Housing Data Highlight Fragility
By Jeff Bater and Conor Dougherty
The Wall Street Journal
March 23, 2010
The latest data on the housing market underscored its fragility as the overall economy recovers and showed that a glut of homes for sale and a wave of foreclosures and fire sales are holding down housing prices.
Sales of existing homes fell 0.6% in February from a month earlier to a seasonally adjusted annual rate of 5.02 million, the National Association of Realtors said. Severe winter weather hurt sales in February. In December and January, sales suffered from a surge in sales in the autumn as buyers moved to take advantage of an expiring tax credit, that since has been extended.
"The expiration of that tax credit [and severe winter weather] has caused home sales to crash," Insight Economics' Steven Wood wrote in a research note. "Because the tax credit has been extended and expanded, there should be a recovery in sales over the next two months." The new tax break covers sales through April 30 that close before July 1.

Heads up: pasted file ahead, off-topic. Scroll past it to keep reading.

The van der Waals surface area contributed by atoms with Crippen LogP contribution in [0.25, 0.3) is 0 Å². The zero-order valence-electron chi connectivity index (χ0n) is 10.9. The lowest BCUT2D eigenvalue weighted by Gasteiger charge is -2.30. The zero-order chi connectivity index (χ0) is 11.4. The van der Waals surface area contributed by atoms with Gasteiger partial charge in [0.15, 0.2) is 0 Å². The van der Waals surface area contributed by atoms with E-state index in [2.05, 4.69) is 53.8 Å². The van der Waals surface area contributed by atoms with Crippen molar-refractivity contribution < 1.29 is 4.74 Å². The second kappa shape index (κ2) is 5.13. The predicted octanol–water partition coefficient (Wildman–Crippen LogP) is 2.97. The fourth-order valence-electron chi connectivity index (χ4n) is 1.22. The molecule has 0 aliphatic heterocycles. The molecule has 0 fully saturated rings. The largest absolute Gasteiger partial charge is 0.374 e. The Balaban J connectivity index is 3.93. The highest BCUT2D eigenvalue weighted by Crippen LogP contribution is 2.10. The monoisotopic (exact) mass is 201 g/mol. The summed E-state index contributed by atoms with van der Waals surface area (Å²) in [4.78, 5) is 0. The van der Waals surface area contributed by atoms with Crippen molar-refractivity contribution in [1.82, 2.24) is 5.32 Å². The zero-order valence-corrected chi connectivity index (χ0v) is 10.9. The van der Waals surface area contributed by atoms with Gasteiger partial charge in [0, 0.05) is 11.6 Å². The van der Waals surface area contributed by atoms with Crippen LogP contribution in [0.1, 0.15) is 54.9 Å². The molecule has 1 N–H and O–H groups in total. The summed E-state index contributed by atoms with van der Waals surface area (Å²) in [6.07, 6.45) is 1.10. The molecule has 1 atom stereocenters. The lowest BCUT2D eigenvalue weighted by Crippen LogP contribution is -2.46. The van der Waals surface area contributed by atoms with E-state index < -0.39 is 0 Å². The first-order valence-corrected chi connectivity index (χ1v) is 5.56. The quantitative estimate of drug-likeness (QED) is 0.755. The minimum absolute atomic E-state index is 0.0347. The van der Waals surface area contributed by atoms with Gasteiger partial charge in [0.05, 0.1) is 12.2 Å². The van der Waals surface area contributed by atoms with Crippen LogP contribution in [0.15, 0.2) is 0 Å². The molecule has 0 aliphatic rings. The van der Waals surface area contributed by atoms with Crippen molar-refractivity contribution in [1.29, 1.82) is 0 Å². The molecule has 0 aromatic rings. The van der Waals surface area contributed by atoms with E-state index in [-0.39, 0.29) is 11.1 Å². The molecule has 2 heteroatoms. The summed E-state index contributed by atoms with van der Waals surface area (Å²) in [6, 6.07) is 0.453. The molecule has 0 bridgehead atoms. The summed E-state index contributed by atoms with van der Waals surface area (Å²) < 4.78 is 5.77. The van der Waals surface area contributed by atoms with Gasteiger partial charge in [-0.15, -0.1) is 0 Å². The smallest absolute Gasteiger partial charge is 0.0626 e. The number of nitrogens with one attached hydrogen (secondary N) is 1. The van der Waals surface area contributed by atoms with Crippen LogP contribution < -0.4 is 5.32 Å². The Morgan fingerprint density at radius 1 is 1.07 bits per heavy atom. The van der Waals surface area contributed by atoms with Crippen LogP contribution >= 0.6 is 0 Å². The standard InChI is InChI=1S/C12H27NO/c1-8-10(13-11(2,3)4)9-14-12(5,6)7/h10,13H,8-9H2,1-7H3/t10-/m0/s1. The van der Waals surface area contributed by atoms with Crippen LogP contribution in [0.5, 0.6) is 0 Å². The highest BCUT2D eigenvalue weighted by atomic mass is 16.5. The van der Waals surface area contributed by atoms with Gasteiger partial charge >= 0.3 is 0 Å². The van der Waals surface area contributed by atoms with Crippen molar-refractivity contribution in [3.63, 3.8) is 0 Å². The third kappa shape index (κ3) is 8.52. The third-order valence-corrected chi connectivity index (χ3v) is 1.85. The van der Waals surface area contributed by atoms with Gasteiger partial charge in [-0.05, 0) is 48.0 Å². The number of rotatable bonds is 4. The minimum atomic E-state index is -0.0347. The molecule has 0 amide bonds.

The median price for an existing home was $165,100 in February, down 1.8% from February 2009, the Realtors said. Distressed homes, generally sold at discount, accounted for 35% of sales last month.
A separate report Tuesday from Federal Housing Finance Agency showed that house prices fell 0.6% in January and December's numbers were softer than previously reported. The FHFA index -- which tracks the prices of the same houses over time, but only those sold to or guaranteed by Fannie Mae, Freddie Mac or the Federal Home Loan Banks -- is 13.2% below its April 2007 peak.
Inventories of existing homes increased 9.5% at the end of the month to 3.59 million available for sale, the Realtors said. That represented a 8.6-month supply at the current sales pace, compared with a 7.8-month supply in January.
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